With the knowledge that this blog is very influential amongst voters who are easily influenced, I will concede that this post should have come a bit sooner. Nevertheless, for those of you seeking to confirm your worst fears or validate your truest convictions, here is the ballot I will be casting tomorrow.
While not the perfect candidate to indulge all of my political views, McCain is much more likely to preserve individualism, economic freedom, and small government—the 3 of which I would describe as core political beliefs. I am not persuaded by the argument that McCain is too old, leaving an unqualified Palin as a likely successor. She is a Governor, which makes her roughly as qualified as any other Governor, and more qualified than Obama, who has never been an executive. I am also unpersuaded by Obama’s “hope” rhetoric, because he has not offered any policy that inspires me to be hopeful. Somebody told me that if Obama’s tax plans were combined with O’Malley’s taxes, that as a business owner I would be paying $.60 on the dollar in taxes, a claim that I did not attempt to verify for fear that it might be true.
U.S. Representative, District 3
Thomas Pinkston Harris.
I don’t know much about this one, so I’m using a combination of ‘party line’ and ‘anti-incumbent’ strategies. I’ve only seen Mr. Harris once, when he gave a speech at the state GOP annual dinner. He started his speech by saying “change”, then pausing for a minute while the crowd laughed at his mockery of political rhetoric. Good enough for my vote.
As an aside, I believe that there is value in party politics. Most people know what they believe, and why. Most people take the time to do some basic research on Presidential candidates, Gubernatorial candidates, and maybe some others. But beyond that, many people have neither the time nor the desire to become as politically educated as they need to be. I enjoy the political process, yet there are many things that I just don’t follow.
Enter political parties. All you have to do is take your beliefs and pick the party platform that is most reflective of your beliefs. Even if you don’t know much about a candidate, you can approximate that candidate’s compatibility with your beliefs by seeing his political party, and you can make a relatively non-ignorant choice about which candidate you really want. Now, I realize that this process is susceptible to many factors that taint its effectiveness, but it’s better than having every person campaign randomly and forcing the voter to choose without adequate information.
As another aside, discrimination is good. Discrimination is the process of using readily available information to discern facts that you do not have the resources to investigate. For example:
I believe in small government.
Republicans believe in small government.
Ray is running for office, but I know nothing about Ray except that he is a Republican.
I will vote for Ray because it is likely that he believes in small government.
Discrimination is not good when it is based on false information, which is called prejudice. For example:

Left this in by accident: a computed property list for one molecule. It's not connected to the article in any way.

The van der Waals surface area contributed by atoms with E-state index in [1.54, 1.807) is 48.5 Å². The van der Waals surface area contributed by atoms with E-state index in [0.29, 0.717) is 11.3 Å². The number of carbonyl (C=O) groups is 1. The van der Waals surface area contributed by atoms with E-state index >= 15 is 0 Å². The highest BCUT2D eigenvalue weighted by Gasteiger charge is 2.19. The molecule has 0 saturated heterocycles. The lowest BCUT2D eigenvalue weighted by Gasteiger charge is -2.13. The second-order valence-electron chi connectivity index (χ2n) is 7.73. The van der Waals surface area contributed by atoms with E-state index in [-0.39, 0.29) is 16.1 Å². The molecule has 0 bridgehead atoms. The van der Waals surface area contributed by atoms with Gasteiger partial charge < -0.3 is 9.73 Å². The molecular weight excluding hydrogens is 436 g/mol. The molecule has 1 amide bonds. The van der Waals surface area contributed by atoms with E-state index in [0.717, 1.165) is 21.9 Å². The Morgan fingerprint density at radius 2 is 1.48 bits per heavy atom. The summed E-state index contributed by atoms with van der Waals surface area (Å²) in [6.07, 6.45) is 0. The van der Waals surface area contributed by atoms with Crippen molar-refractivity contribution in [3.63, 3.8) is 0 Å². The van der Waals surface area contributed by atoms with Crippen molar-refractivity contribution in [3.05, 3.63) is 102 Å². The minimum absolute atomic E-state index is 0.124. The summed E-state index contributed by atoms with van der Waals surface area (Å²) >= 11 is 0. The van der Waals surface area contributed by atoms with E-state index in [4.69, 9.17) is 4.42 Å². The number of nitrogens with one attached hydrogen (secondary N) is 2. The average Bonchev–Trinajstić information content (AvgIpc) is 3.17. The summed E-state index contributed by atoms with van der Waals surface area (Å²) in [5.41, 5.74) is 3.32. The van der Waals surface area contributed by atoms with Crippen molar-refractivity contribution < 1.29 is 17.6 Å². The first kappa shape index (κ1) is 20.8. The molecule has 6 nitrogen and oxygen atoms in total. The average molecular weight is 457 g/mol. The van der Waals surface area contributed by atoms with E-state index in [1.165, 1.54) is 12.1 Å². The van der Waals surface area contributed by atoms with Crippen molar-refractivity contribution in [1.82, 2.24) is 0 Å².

I do not want to hire any dumb people.
Tall people are dumb.
I will only hire people under 5’ 5”.
The assumption that tall people are dumb is obviously invalid, which gives an incorrect result if someone were to use height as the proxy for intelligence. Throughout history, bad assumptions have been used as signals for other information, resulting in the negative connotation for “discrimination”. I came to this conclusion after reading some tidbits by Walter Williams, so if I’m not explaining it well, do a Google search for him and read more.
Enough with asides.
5th Circuit Court Judge:
Michael Wachs, because he is unopposed.
Board of Education At Large, Tricia Johnson, for continuance in office.
Yes, because I have no reason to vote ‘no’. Maybe that reason makes me a bad citizen, but it is my honest thought. I just have no idea.
Apply the above reasoning to:
-Deborah Eyler, Court of Special Appeals Judge
-Teresa Milio Birge, District 32 Board of Education
-Robert Zarnoch, Court of Special Appeals Judge
Question 1: Early Voting.
There are enough problems with the logistics of election day. Finding the election judges and implementing the safeguards to ensure fair elections and prevent fraud for a 10-day voting period would be nearly impossible. Moreover, the locations of the early voting polls would be determined at the discretion of the legislative leadership, leaving it vulnerable to political gerrymandering. There is ample opportunity to vote as it is now, and the marginal improvement to the ability of every citizen to vote is outweighed by the risk of fraud created by early voting.
Question 2: Slots.
-language does not belong in Constitution
-would be hard to change if citizens changed their minds in the future
-validates wasteful spending by state government
Question A: Charter Amendment, Failure of Bills.
This would effectively eliminate a ‘pocket veto’, and allow bills to become law without action from the County Executive after 10 days. I want to see action.
Question B: Charter Amendment, Nomination of Ethics Commission.
Currently the county exec. nominates all positions, which are then approved by the county council. One member of the current council wants more power in this process, and has pushed this charter amendment. Having half of the commission nominated by the county exec and the other half nominated by the council (as this CA would do) does not appeal to me.